Elena Klimova, the founder of LGBT charity Children 404, has been charged with breaking the “gay propaganda” law by Russia’s media watchdog Roskomnadzor.
On its Facebook page, Roskomnadzor said that it received over 150 applications from “citizens and organisations to verify the legality of the internet project Children 404”.
Children 404, established by Klimova in March 2013, offers LGBT teenagers information and advice, as well as a closed forum for teenagers to connect with one another and share their experiences.
“After analysing the content of the project on the social networking site VK and on other internet platforms, experts…from Roskomandzor… have come to the conclusion that the information disseminated contains evidence of an offence under Part 2, Article 6.21 of the Code of Administrative Offences of the Russian Federation (“Promotion of non-traditional sexual relations among minors”)”, reads Roskomnadzor’s Facebook post. “Any further words can be said in the magistrates’ court,” remarked the report.
Accusing Klimova of an “amateur approach” to the problems of teenage development and socialisation, Roskomnadzor’s report noted that “the problems of the socialisation of adolescents, their maturation and personal self-determination should be dealt with by professionals — qualified teachers, psychologists, doctors and lawyers. On this extremely fine and delicate topic, there must be no amateur approach armed with the energy of emotional impulse.”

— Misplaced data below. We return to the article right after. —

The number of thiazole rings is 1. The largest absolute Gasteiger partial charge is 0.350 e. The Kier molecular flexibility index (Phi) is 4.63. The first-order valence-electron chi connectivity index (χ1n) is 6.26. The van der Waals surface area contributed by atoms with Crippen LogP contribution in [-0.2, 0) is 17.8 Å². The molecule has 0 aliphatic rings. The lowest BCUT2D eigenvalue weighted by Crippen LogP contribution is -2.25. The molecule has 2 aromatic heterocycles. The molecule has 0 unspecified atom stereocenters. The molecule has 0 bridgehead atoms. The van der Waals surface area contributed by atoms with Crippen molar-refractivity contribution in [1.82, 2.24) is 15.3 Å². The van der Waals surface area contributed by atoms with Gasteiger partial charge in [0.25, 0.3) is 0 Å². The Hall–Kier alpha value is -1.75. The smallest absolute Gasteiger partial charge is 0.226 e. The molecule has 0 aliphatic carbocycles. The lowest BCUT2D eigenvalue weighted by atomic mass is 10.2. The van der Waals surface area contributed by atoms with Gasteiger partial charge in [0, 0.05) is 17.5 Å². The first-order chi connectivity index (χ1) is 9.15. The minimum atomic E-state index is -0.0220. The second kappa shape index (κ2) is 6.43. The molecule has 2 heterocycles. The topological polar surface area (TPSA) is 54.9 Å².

“We think that it is a lack of knowledge that prevents Elena Klimova from implementing a public project within the parameters of the law. But ignorance is no excuse,” Roskomnadzor’s statement reads.
Klimova has countered Roskomnadzor’s claims, writing on her LiveJournal blog: “Firstly, if these “problems” should be dealt with by professionals — qualified teachers, psychologists, doctors, lawyers, ‘not amateurs like me’, then where are they? The state, ha! Roskomnadzor, ha! Where should we send the crowd of “problem” teenagers? To [children’s rights commissioner, Pavel] Astakhov? To [head of the department of family, women and children affairs, Yelena] Mizulina? To a convent?”
In February this year, Klimova was acquitted of charges brought against her by the Russian government for promoting gay propaganda. Nevertheless, the notorious anti-gay St Petersburg lawmaker Vitaly Milonov, architect of the anti-gay propaganda law implemented in Russia in 2013, said that he would appeal the court’s decision.